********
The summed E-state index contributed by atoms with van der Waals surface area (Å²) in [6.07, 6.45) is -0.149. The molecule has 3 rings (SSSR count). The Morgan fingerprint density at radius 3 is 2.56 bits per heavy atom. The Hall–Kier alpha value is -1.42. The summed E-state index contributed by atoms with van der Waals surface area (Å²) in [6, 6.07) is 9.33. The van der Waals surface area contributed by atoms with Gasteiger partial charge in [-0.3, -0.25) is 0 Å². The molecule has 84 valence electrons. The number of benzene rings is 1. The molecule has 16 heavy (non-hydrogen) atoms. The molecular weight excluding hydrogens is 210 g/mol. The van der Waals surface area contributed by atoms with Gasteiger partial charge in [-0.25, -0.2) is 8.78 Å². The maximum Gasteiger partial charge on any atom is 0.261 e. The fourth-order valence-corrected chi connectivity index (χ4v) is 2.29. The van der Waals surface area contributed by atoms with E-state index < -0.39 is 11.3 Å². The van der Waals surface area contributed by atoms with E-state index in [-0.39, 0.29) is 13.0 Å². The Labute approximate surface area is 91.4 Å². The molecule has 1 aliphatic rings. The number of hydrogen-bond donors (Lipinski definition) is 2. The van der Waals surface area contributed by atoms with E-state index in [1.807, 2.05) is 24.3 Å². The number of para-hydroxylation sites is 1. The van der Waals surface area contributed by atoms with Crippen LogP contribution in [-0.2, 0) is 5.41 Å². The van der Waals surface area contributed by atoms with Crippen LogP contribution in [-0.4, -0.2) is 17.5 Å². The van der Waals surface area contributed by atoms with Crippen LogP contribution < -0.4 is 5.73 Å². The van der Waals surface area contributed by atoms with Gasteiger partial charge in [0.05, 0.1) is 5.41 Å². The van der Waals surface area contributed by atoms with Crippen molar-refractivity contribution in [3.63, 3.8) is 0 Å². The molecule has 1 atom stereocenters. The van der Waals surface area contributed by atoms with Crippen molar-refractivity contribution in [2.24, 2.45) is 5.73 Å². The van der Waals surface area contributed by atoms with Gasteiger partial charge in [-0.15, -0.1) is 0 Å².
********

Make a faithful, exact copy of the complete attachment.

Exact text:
The summed E-state index contributed by atoms with van der Waals surface area (Å²) in [6.07, 6.45) is -0.149. The molecule has 3 rings (SSSR count). The Morgan fingerprint density at radius 3 is 2.56 bits per heavy atom. The Hall–Kier alpha value is -1.42. The summed E-state index contributed by atoms with van der Waals surface area (Å²) in [6, 6.07) is 9.33. The van der Waals surface area contributed by atoms with Gasteiger partial charge in [-0.3, -0.25) is 0 Å². The molecule has 84 valence electrons. The number of benzene rings is 1. The molecule has 16 heavy (non-hydrogen) atoms. The molecular weight excluding hydrogens is 210 g/mol. The van der Waals surface area contributed by atoms with Gasteiger partial charge in [-0.25, -0.2) is 8.78 Å². The maximum Gasteiger partial charge on any atom is 0.261 e. The fourth-order valence-corrected chi connectivity index (χ4v) is 2.29. The van der Waals surface area contributed by atoms with E-state index < -0.39 is 11.3 Å². The van der Waals surface area contributed by atoms with E-state index in [-0.39, 0.29) is 13.0 Å². The Labute approximate surface area is 91.4 Å². The molecule has 1 aliphatic rings. The number of hydrogen-bond donors (Lipinski definition) is 2. The van der Waals surface area contributed by atoms with E-state index in [1.807, 2.05) is 24.3 Å². The number of para-hydroxylation sites is 1. The van der Waals surface area contributed by atoms with Crippen LogP contribution in [-0.2, 0) is 5.41 Å². The van der Waals surface area contributed by atoms with Crippen LogP contribution in [-0.4, -0.2) is 17.5 Å². The van der Waals surface area contributed by atoms with Crippen LogP contribution < -0.4 is 5.73 Å². The van der Waals surface area contributed by atoms with Gasteiger partial charge in [0.05, 0.1) is 5.41 Å². The van der Waals surface area contributed by atoms with Crippen molar-refractivity contribution in [3.63, 3.8) is 0 Å². The molecule has 1 atom stereocenters. The van der Waals surface area contributed by atoms with Crippen molar-refractivity contribution in [2.24, 2.45) is 5.73 Å². The van der Waals surface area contributed by atoms with Gasteiger partial charge in [-0.15, -0.1) is 0 Å².